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Raft Up under way after rain clears

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The National Heroes Day Raft Up at Shelly Bay (Photograph by Sarah Lagan)

Hundreds of people packed out Shelly Bay for a fun-filled National Heroes Weekend Raft Up today.

Nearly 100 boats rafted up for a lively session of pure soca in the sea despite the looming threat of rain throughout the day.

Residents and visitors turned up early to stake their place on the beach as the music barge and pleasure craft made their entrance into the bay.

Jasmine Earle and Nikki Baker travelled to Bermuda from Toronto and Atlanta respectively to attend the holiday weekend’s carnival events.

Ms Earle said: “It’s our first time in Bermuda, it’s a really beautiful island. Everyone is really nice and super hospitable. We go to all of the carnivals we’ve been to Trinidad, Jamaica, St Lucia.”

Ms Baker added: “I think it’s great that Bermuda has its own carnival now, I think every country in the Caribbean area should have their own carnival. You can’t compare them — each country has its own take on it. There’s always going to be a different feel.

“I thought about coming to Bermuda before but when I saw it had a carnival I thought I would kill two birds with one stone.”

Larraine Stevens, a Bermuda resident, was there with her six-month-old son Xi’on Stevens Simons early in the day.

She said: “I love coming to the raft up because it’s a family event and I enjoy the atmosphere. When I came last year I was still pregnant with Xi’on.

“We are here with a few friends and also my eldest son and we’ll be here all day. I’d like it a bit sunnier but at least there’s no rain.”

Kejon Trott, who was in a party mood, told The Royal Gazette: “I love the raft up for the women and the music — I’m a soca fiend.

“I love the atmosphere here. I will also be playing mass in the parade. I’ll be with Party People.”

As the day wore on the party atmosphere revved up a notch and the MC got everyone in the mood for drinking and dancing.

Shondenae Woods had two tanks strapped to her back that she was about to fill with alcohol.

She said: “The liquor comes out of these two taps at the side. There’s three of us girls and we are going to hydra-bike the liquor out to the everyone in the water. It’s really nice here today. Everyone looks like they are having a lot of fun.”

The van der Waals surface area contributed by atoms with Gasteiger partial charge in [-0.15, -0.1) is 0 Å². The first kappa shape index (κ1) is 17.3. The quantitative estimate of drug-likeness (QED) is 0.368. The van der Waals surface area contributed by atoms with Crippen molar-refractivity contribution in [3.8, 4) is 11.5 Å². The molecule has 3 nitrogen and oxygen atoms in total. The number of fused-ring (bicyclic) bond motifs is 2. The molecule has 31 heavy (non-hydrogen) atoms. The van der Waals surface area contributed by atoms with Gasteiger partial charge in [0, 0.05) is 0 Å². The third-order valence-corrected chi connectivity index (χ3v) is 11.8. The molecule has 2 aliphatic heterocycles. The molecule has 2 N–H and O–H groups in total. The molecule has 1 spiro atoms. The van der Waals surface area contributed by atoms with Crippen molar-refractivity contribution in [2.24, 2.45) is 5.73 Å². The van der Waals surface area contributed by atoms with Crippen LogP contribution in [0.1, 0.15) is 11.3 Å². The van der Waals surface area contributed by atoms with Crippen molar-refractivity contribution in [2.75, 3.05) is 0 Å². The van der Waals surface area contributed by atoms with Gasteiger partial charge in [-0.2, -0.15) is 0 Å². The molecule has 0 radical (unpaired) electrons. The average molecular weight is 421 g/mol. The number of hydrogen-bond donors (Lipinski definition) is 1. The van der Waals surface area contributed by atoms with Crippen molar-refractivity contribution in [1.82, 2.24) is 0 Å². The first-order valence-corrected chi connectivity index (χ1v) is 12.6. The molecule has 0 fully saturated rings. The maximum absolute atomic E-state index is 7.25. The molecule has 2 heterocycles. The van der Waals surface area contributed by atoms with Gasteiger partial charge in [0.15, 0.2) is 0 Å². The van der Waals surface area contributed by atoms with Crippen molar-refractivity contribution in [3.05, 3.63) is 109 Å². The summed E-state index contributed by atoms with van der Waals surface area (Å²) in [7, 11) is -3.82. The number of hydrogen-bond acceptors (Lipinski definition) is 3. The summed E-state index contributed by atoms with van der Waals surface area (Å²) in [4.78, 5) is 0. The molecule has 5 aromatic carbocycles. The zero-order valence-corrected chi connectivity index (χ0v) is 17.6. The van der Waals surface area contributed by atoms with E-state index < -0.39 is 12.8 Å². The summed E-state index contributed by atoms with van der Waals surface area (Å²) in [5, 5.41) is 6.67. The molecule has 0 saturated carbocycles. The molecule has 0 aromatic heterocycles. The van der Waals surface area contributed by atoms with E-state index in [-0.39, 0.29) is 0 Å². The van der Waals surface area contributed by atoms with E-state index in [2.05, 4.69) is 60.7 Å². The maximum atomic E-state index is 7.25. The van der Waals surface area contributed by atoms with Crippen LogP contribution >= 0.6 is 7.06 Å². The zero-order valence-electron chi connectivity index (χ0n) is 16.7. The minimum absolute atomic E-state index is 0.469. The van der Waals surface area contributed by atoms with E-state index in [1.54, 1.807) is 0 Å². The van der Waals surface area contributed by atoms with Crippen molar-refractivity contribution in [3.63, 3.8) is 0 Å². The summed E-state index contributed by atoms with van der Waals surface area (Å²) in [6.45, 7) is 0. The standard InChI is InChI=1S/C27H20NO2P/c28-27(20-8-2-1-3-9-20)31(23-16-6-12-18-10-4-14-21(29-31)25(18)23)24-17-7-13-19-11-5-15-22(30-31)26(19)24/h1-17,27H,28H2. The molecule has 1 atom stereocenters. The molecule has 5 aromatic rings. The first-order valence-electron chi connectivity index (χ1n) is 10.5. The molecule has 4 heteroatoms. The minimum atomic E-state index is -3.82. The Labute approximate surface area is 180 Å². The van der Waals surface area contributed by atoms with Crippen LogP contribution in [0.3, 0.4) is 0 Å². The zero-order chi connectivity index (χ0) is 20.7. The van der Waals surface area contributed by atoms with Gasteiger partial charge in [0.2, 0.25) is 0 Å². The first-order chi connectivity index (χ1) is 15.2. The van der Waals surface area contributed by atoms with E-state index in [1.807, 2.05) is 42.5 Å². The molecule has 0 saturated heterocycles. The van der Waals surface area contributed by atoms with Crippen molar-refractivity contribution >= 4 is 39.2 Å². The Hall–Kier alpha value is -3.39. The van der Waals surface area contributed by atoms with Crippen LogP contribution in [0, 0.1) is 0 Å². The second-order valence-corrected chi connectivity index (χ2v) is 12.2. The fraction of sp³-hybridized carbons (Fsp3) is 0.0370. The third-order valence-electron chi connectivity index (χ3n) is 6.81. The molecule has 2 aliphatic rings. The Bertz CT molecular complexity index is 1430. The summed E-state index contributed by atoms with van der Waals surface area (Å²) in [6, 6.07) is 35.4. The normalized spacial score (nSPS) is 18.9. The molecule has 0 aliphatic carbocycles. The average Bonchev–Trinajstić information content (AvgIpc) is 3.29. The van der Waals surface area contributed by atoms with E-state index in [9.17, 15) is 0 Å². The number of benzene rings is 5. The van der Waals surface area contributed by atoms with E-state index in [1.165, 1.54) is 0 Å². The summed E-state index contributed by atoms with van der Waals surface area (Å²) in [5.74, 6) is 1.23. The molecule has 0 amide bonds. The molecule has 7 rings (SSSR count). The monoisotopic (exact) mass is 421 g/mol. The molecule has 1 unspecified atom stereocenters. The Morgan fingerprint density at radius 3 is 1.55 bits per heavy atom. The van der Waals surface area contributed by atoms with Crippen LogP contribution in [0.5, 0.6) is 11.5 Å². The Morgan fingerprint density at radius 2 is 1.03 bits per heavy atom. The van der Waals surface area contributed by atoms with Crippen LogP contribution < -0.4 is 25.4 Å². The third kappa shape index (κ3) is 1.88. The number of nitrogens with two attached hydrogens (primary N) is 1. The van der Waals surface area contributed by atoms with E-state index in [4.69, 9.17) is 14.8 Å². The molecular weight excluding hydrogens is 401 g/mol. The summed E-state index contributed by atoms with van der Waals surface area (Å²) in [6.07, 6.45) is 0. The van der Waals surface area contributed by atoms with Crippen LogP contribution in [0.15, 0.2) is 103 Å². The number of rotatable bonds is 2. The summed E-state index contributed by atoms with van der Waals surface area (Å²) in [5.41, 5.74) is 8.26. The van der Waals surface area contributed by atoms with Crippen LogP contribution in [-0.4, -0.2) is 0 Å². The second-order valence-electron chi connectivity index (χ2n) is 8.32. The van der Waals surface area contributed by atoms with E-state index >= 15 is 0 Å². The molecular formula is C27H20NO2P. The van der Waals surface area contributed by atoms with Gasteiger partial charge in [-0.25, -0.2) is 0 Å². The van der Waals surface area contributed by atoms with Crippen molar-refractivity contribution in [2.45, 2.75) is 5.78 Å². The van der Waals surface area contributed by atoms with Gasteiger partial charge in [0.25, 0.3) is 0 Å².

John Filson, Jean Mutombo and Jonathon Camacho were visiting from London and preparing to go for a swim and dance in the water. Mr Camacho said it was one of many carnivals they had visited.

“The music is good, the scene looks good and the atmosphere is sublime.

“Bermuda’s carnival is in its fifth year and it is still finding its feet.”

Leslie Simon from Houston, Texas, brought with her a gigantic inflatable chill island to float on the ocean with her girlfriends.

She said: “We came especially for carnival. It’s my first time, I love it. We were going to go to Aruba but it was too expensive. We are staying in a B&B which works out a bit cheaper.

“I’m impressed by the people in Bermuda and the culture and I love that you have the English accent with a little bit of Caribbean. I love the accent.”

Despite the cloud cover throughout the day the temperature was hot and Jazzy Treats served up cold snacks including snowballs and sherbet shakes.

Alfred Butterfield, the stand owner, said: “It started off slow today but its really hot and people are getting thirsty.”

Jasmine Earle and Nikki Baker (Photograph by Sarah Lagan)
Larraine Stevens and Xi’on Stevens Simons (Photograph by Sarah Lagan)
Kejon Trott and Akil Darrell (Photograph by Sarah Lagan)
Leslie Simon (Photograph by Sarah Lagan)
Shondenae Woods (Photograph by Sarah Lagan)
John Filson, Jean Mutombo and Jonathon Camacho (Photograph by Sarah Lagan)
Alfred Butterfield and Sarah Oatley, owners of Jazzy Treats (Photograph by Sarah Lagan)